Columns and op-ed pieces
DJ and Cepi Share a Joint
“I like oil. They got oil. We want their oil,”
Smirked DJ over at Cepi Tayyip.
“But what about the Kurds, who were so loyal?”
Came a hostile, high-pitched Fourth Estate quip.
“I promised Cepi he can have his way,
If we can have the oil.” Cepi smiled up.
The Pressman looked at Trump with such dismay,
and then he saw Cepi — all buttercup.
“But, sir, what you’re talking is a war crime,
And, frankly, it smells of more quid pro quo,”
Quoth our Camelot, another press corp mime.
To which DJ snapped, “Why, that’s a low blow!”
Cepi T snickered, he’d seen this stuff before —
The press all ruffled by such minor things,
War and oil and crime — and those Kurds what’s more!
After all, it’s what real politiks brings.
He recalled Donald’s invasion letter:
“Don’t be a tough guy” and “Don’t be a fool.”
The Press had turned it into a fetter
When Cepi replied, “I won’t be your fool.”
“Yo, Apprentice prez, what about the Daesh bizz,”
Snarked some intrepid “turd” from NBC.
“Depends on what you def of ISIS is,”
Retortled DJ Trump, without mercy.
Cepi moons, “There’s nothing wrong with DJ
That a steamy hamamin’ wouldn’t fix.”
Though an old poet, I felt oy vey!
(I thought of Midnight Express and Hands Blix.)
In a reverie, Cepi thought he heard,
“A Trump Tower along the Bosphorus,
between the two grand mosques preferred,
and just catering to the prosperous.”
The press keeps pressing for lit’ral meaning
(something they never bothered ‘bout before)
like asking a rooster why he’s preening,
A totally worthless thankless chore.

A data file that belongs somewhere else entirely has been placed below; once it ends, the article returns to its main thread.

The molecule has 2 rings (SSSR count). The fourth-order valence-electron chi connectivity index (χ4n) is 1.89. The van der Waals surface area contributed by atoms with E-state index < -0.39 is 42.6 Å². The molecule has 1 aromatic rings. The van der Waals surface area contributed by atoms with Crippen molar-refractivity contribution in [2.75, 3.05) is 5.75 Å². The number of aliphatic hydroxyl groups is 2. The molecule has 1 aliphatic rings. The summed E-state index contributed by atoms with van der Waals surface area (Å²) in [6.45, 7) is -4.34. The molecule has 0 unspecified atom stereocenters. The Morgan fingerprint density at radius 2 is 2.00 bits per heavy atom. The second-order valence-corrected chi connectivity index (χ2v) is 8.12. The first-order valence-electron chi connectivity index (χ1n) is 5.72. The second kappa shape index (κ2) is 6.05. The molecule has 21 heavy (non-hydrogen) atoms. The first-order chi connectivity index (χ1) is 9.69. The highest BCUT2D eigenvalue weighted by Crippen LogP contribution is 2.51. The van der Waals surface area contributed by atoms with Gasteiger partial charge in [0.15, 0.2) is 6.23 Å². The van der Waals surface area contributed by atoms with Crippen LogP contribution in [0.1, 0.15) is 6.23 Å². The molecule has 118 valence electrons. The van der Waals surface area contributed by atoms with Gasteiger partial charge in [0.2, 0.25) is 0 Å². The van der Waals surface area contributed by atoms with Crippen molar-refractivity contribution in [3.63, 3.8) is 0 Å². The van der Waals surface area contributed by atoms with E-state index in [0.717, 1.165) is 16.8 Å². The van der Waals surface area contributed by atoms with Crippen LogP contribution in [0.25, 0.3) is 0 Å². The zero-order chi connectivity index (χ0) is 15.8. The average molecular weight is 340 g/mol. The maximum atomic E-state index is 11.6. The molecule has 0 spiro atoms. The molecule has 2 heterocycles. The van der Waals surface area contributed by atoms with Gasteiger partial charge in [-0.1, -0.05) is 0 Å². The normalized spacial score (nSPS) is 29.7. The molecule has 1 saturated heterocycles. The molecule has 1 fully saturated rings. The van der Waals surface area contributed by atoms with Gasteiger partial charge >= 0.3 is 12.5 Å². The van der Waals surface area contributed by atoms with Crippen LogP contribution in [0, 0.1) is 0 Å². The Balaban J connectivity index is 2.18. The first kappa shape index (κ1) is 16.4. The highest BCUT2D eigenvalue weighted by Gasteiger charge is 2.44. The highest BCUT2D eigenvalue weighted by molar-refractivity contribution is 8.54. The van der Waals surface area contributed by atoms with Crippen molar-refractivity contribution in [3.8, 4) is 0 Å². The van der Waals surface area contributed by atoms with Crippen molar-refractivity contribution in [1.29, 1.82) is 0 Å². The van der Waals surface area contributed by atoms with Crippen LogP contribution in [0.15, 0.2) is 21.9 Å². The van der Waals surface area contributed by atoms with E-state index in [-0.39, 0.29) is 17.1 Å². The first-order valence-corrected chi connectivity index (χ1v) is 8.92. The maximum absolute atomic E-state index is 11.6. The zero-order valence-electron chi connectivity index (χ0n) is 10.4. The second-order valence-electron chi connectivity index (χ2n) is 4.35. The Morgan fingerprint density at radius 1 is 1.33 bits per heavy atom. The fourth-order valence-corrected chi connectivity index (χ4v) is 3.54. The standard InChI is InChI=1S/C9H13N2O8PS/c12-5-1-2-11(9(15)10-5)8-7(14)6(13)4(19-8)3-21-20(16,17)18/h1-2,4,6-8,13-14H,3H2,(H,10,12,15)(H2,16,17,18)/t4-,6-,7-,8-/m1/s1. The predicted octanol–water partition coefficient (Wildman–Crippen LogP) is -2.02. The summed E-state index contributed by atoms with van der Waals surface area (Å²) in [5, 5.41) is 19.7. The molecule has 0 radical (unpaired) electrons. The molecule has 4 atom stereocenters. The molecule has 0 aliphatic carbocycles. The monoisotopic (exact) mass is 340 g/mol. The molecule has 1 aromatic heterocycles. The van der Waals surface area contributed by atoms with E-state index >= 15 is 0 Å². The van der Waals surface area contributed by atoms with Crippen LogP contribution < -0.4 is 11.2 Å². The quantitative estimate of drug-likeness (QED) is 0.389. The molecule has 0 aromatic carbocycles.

-John Kendall Hawkins
Do I Dare to Eat an Impeachment?
O, this is “a massive fucking shitshow,”
starting with the blather of Devin Nunes.
We’ve no way of knowing where it may go.
The vast Left conspiracy is so low,
they want nudies of DJ Trump — such goons!
O, this is “a massive fucking shitshow.”
The Schiff-faced “cult” smirked at the google-eyed shmo,
as if he’d howled at one too many moons.
We’ve no way of knowing where it may go.
Nunes cries, “Russian hoax! Look out below!”
and an unknown Repub operative swoons,
“O, this is ‘a massive fucking shitshow.’”
Kent and Taylor talked up Trump’s quid pro quo.
“To do what he did was just looney tunes.”
We’ve no way of knowing where it may go.
Them Dems and Repubs going toe-to-toe,
like a battle of spooning silver spoons.
O, this is “a massive fucking shitshow.”
We’ve no way of knowing where it may go.
- John Kendall Hawkins
By John Kendall Hawkins
“Deep State” derives from a John le Carré spy novel. It is an expression bandied about rather frequently these days. It’s in danger of losing its meaning the more it becomes just another little buzzword from Hiveworld, busy bobbing among the festive fields of corn-cockle until exhaustion sets in. There is a real, non-fictional Deep State, and it’s important that we come to understand what it is, before we are driven shallow by the incessant digital stim of the trite and trivial from the cybersphere of internet ‘updates.’